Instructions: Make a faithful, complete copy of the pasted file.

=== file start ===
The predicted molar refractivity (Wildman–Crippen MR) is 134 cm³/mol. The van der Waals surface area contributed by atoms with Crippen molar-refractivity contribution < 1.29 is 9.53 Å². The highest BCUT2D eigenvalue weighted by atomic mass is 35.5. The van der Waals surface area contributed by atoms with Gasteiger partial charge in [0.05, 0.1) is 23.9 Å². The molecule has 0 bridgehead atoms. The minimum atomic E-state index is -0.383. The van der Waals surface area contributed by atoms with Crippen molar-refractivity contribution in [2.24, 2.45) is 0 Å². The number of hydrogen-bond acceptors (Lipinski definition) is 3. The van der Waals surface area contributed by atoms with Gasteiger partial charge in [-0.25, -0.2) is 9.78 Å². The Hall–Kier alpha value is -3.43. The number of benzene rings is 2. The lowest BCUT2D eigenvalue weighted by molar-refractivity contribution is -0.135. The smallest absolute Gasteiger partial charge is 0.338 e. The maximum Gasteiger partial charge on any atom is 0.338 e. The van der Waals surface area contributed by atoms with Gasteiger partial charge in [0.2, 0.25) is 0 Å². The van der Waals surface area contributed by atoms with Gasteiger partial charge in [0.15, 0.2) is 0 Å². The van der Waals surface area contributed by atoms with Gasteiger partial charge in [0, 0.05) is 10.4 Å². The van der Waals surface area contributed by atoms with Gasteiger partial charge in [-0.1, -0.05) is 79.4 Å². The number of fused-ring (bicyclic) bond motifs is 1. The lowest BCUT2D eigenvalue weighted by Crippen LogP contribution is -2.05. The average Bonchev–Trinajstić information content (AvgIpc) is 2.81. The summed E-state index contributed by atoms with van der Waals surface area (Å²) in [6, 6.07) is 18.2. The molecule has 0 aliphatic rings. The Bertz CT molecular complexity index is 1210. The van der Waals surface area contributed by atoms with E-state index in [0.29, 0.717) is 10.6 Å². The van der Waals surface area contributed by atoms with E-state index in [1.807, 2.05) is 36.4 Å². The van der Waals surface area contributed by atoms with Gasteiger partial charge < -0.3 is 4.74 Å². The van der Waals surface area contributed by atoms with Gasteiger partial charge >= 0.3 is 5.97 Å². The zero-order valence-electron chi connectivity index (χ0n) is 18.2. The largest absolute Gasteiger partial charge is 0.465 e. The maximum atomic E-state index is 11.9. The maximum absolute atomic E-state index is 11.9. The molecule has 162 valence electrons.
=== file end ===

The predicted molar refractivity (Wildman–Crippen MR) is 134 cm³/mol. The van der Waals surface area contributed by atoms with Crippen molar-refractivity contribution < 1.29 is 9.53 Å². The highest BCUT2D eigenvalue weighted by atomic mass is 35.5. The van der Waals surface area contributed by atoms with Gasteiger partial charge in [0.05, 0.1) is 23.9 Å². The molecule has 0 bridgehead atoms. The minimum atomic E-state index is -0.383. The van der Waals surface area contributed by atoms with Crippen molar-refractivity contribution in [2.24, 2.45) is 0 Å². The number of hydrogen-bond acceptors (Lipinski definition) is 3. The van der Waals surface area contributed by atoms with Gasteiger partial charge in [-0.25, -0.2) is 9.78 Å². The Hall–Kier alpha value is -3.43. The number of benzene rings is 2. The lowest BCUT2D eigenvalue weighted by molar-refractivity contribution is -0.135. The smallest absolute Gasteiger partial charge is 0.338 e. The maximum Gasteiger partial charge on any atom is 0.338 e. The van der Waals surface area contributed by atoms with Gasteiger partial charge in [0.2, 0.25) is 0 Å². The van der Waals surface area contributed by atoms with Gasteiger partial charge in [0.15, 0.2) is 0 Å². The van der Waals surface area contributed by atoms with Gasteiger partial charge in [0, 0.05) is 10.4 Å². The van der Waals surface area contributed by atoms with Gasteiger partial charge in [-0.1, -0.05) is 79.4 Å². The number of fused-ring (bicyclic) bond motifs is 1. The lowest BCUT2D eigenvalue weighted by Crippen LogP contribution is -2.05. The average Bonchev–Trinajstić information content (AvgIpc) is 2.81. The summed E-state index contributed by atoms with van der Waals surface area (Å²) in [6, 6.07) is 18.2. The molecule has 0 aliphatic rings. The Bertz CT molecular complexity index is 1210. The van der Waals surface area contributed by atoms with E-state index in [0.29, 0.717) is 10.6 Å². The van der Waals surface area contributed by atoms with E-state index in [1.807, 2.05) is 36.4 Å². The van der Waals surface area contributed by atoms with Gasteiger partial charge < -0.3 is 4.74 Å². The van der Waals surface area contributed by atoms with Gasteiger partial charge >= 0.3 is 5.97 Å². The zero-order valence-electron chi connectivity index (χ0n) is 18.2. The largest absolute Gasteiger partial charge is 0.465 e. The maximum atomic E-state index is 11.9. The maximum absolute atomic E-state index is 11.9. The molecule has 162 valence electrons.